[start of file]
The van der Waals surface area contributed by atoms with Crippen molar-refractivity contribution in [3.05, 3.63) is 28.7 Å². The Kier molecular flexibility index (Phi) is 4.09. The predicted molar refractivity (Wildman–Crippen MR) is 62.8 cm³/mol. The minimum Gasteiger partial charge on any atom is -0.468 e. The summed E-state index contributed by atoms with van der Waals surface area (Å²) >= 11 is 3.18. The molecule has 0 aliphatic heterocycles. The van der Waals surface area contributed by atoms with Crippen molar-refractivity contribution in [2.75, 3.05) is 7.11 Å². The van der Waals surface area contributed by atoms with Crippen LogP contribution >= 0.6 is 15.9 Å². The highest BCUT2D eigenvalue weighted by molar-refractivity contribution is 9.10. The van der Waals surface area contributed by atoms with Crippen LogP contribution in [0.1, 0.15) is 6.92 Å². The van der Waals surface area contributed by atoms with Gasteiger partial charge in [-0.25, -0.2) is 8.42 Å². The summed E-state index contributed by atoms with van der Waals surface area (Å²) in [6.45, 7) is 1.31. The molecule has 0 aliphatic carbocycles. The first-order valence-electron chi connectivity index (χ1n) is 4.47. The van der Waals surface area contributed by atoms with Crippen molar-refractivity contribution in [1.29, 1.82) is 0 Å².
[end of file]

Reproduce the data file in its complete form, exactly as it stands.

The van der Waals surface area contributed by atoms with Crippen molar-refractivity contribution in [3.05, 3.63) is 28.7 Å². The Kier molecular flexibility index (Phi) is 4.09. The predicted molar refractivity (Wildman–Crippen MR) is 62.8 cm³/mol. The minimum Gasteiger partial charge on any atom is -0.468 e. The summed E-state index contributed by atoms with van der Waals surface area (Å²) >= 11 is 3.18. The molecule has 0 aliphatic heterocycles. The van der Waals surface area contributed by atoms with Crippen molar-refractivity contribution in [2.75, 3.05) is 7.11 Å². The van der Waals surface area contributed by atoms with Crippen LogP contribution >= 0.6 is 15.9 Å². The highest BCUT2D eigenvalue weighted by molar-refractivity contribution is 9.10. The van der Waals surface area contributed by atoms with Crippen LogP contribution in [0.1, 0.15) is 6.92 Å². The van der Waals surface area contributed by atoms with Gasteiger partial charge in [-0.25, -0.2) is 8.42 Å². The summed E-state index contributed by atoms with van der Waals surface area (Å²) in [6.45, 7) is 1.31. The molecule has 0 aliphatic carbocycles. The first-order valence-electron chi connectivity index (χ1n) is 4.47. The van der Waals surface area contributed by atoms with Crippen molar-refractivity contribution in [1.29, 1.82) is 0 Å².